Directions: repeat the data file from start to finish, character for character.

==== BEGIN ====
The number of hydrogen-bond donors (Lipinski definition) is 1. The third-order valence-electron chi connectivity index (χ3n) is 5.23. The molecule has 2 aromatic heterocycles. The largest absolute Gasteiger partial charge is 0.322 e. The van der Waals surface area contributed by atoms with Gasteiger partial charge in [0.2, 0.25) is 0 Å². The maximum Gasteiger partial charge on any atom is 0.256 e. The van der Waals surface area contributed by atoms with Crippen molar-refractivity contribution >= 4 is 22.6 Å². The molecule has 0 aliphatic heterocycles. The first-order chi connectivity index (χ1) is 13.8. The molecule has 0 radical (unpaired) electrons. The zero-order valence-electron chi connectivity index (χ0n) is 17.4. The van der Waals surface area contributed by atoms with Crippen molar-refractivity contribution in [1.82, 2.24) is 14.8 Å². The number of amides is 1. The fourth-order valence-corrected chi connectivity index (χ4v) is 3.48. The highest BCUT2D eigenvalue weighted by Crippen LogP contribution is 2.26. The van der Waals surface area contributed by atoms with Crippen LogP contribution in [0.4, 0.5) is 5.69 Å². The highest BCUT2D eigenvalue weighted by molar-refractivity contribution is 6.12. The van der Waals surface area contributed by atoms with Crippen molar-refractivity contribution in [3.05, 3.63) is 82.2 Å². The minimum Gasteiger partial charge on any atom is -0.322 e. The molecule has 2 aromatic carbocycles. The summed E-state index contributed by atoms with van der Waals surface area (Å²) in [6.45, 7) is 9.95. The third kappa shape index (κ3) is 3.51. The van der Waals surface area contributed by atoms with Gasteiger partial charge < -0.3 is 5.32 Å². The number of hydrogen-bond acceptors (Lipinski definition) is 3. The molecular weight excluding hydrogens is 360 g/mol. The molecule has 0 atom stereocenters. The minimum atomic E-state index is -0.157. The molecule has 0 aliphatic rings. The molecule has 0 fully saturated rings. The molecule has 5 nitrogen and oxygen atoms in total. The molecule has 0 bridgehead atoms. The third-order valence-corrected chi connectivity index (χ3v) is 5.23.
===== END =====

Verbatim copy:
The number of hydrogen-bond donors (Lipinski definition) is 1. The third-order valence-electron chi connectivity index (χ3n) is 5.23. The molecule has 2 aromatic heterocycles. The largest absolute Gasteiger partial charge is 0.322 e. The van der Waals surface area contributed by atoms with Gasteiger partial charge in [0.2, 0.25) is 0 Å². The maximum Gasteiger partial charge on any atom is 0.256 e. The van der Waals surface area contributed by atoms with Crippen molar-refractivity contribution >= 4 is 22.6 Å². The molecule has 0 aliphatic heterocycles. The first-order chi connectivity index (χ1) is 13.8. The molecule has 0 radical (unpaired) electrons. The zero-order valence-electron chi connectivity index (χ0n) is 17.4. The van der Waals surface area contributed by atoms with Crippen molar-refractivity contribution in [1.82, 2.24) is 14.8 Å². The number of amides is 1. The fourth-order valence-corrected chi connectivity index (χ4v) is 3.48. The highest BCUT2D eigenvalue weighted by Crippen LogP contribution is 2.26. The van der Waals surface area contributed by atoms with Crippen LogP contribution in [0.4, 0.5) is 5.69 Å². The highest BCUT2D eigenvalue weighted by molar-refractivity contribution is 6.12. The van der Waals surface area contributed by atoms with Crippen molar-refractivity contribution in [3.05, 3.63) is 82.2 Å². The minimum Gasteiger partial charge on any atom is -0.322 e. The molecule has 2 aromatic carbocycles. The summed E-state index contributed by atoms with van der Waals surface area (Å²) in [6.45, 7) is 9.95. The third kappa shape index (κ3) is 3.51. The van der Waals surface area contributed by atoms with Gasteiger partial charge < -0.3 is 5.32 Å². The number of hydrogen-bond acceptors (Lipinski definition) is 3. The molecular weight excluding hydrogens is 360 g/mol. The molecule has 0 atom stereocenters. The minimum atomic E-state index is -0.157. The molecule has 0 aliphatic rings. The molecule has 0 fully saturated rings. The molecule has 5 nitrogen and oxygen atoms in total. The molecule has 0 bridgehead atoms. The third-order valence-corrected chi connectivity index (χ3v) is 5.23.